A woman is walking up the street. Oh, it’s Diane, my neighbor. It didn’t look like her at first, but now I see it. She’s carrying her child. No, never mind, that’s a bag, it’s a bag. A grocery bag, I guess. She’s carrying a grocery bag up the street because it’s Sunday, and on Sunday Diane gets groceries, like most people around here, and she’s taking her sweet time walking up our street with that bag. Maybe it’s because she knows I’m watching. I’m going to wave at her. Hi! Hi, Diane! It’s me, Theodore. She waved back!

Yep, she must have gone shopping because it’s Sunday and that’s the day most people around here get their groceries, I think. Me? I don’t shop for food. I order Chinese takeout, or I go to my mother’s.

That shopping bag is looking very heavy, Diane. What do you have in there? I can almost hear her thighs rubbing against each other, mwah, mwah, mwah… She’s getting close enough that I can see three cartons of orange juice, too. Wow, Diane loves vitamin C. Who’d have thought? Maybe she’s sick; or maybe her child is sick.

No, that’s not Diane. That’s Ethel. Diane has a child, of course she has a child, and there'd be a child there right now if that was Diane—Diane, the beautiful single mother of Maple Road, a true, blue MILF—but it’s not. It’s Ethel, who is quite old, maybe 83, and let’s just say Ethel is looking very hunched this morning. Very delicate. I would punch her back if it meant straightening that spine out. Ethel is or will soon be a widow. Her husband George is diabetic and just lost his leg. The poor man! And, you know, when you’re that old and you lose a leg, well, I can’t imagine you have much ambition figuring out prosthetics. And the physical therapy involved! If I were George, I’d put all of my money in a fine-looking casket. Something classy, like mahogany. Not many people have the foresight to pick out their own casket. Or do they? I haven’t really talked to anyone about this; it seems a little morbid. Either way, I certainly plan on having a say in the matter.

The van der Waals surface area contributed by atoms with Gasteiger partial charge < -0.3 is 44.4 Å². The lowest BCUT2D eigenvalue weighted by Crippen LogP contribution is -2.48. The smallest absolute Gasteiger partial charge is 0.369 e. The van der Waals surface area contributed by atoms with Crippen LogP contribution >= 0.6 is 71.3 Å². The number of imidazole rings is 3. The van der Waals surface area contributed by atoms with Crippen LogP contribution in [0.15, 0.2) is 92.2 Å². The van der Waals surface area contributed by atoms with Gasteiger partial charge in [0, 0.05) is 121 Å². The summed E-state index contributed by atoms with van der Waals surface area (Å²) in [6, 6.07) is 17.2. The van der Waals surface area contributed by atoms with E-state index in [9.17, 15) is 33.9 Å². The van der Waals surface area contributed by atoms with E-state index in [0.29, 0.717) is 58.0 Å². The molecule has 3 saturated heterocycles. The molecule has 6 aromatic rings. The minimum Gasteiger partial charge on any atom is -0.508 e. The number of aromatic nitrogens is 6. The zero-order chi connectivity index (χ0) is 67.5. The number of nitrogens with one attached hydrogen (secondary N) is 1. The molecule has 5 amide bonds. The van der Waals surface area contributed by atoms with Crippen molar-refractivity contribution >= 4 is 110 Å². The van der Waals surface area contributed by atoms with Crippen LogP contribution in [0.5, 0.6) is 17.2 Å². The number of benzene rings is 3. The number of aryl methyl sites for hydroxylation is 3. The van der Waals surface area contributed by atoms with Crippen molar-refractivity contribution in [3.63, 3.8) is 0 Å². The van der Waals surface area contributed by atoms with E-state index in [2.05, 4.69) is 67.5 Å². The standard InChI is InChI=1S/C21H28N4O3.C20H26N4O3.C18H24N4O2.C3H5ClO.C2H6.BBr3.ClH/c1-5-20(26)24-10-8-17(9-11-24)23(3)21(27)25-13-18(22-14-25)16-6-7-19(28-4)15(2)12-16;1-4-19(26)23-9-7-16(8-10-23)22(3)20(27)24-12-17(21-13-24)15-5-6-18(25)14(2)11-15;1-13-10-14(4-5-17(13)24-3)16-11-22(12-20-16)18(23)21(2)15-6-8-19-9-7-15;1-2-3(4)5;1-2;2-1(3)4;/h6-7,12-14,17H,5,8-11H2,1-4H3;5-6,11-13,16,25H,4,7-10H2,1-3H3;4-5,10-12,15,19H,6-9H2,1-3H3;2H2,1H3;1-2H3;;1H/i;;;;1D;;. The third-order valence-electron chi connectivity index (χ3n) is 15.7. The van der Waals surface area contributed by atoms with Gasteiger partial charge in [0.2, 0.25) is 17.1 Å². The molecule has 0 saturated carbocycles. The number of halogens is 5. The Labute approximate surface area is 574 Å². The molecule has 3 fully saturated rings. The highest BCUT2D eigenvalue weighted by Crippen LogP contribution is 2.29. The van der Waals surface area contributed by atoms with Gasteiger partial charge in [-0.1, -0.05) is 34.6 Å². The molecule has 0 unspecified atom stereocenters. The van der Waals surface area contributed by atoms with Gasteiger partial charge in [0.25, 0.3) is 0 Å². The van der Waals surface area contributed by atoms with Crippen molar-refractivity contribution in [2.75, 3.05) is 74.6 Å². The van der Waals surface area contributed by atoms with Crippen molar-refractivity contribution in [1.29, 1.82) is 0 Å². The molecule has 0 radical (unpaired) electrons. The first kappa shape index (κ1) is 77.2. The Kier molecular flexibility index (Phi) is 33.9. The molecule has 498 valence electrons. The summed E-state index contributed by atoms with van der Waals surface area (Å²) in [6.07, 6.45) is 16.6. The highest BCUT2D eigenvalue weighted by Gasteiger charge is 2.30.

There goes Ethel lurching up the three short steps to her porch landing. Looks like it’s going to be another hour until she touches the doorknob. George moves faster, even with just the one leg. I wonder if he’s watching from inside the house? It pains me to look at this—just move it, Ethel, come on! I want to push her. She’s really milking this. Maybe it’s because she knows I’m watching. I’m going to stop standing in the middle of the road…

Okay, I’m on the sidewalk now, and I hear jingling. What could be jingling? Wind chimes? Ethel’s keys? Nope, she’s still at the steps. Dog collar? Has anyone thought to put tiny wind chimes on a dog collar? That could be very successful. Oh, I see it now, it’s wind chimes, actually my wind chimes, right there hanging by my front door. Wow, this is embarrassing, I completely forgot that I owned wind chimes. But can you blame me? How often should I be thinking about my wind chimes? Quite frankly, I don’t even know why I have them. I do like that jingling though, it’s very calming.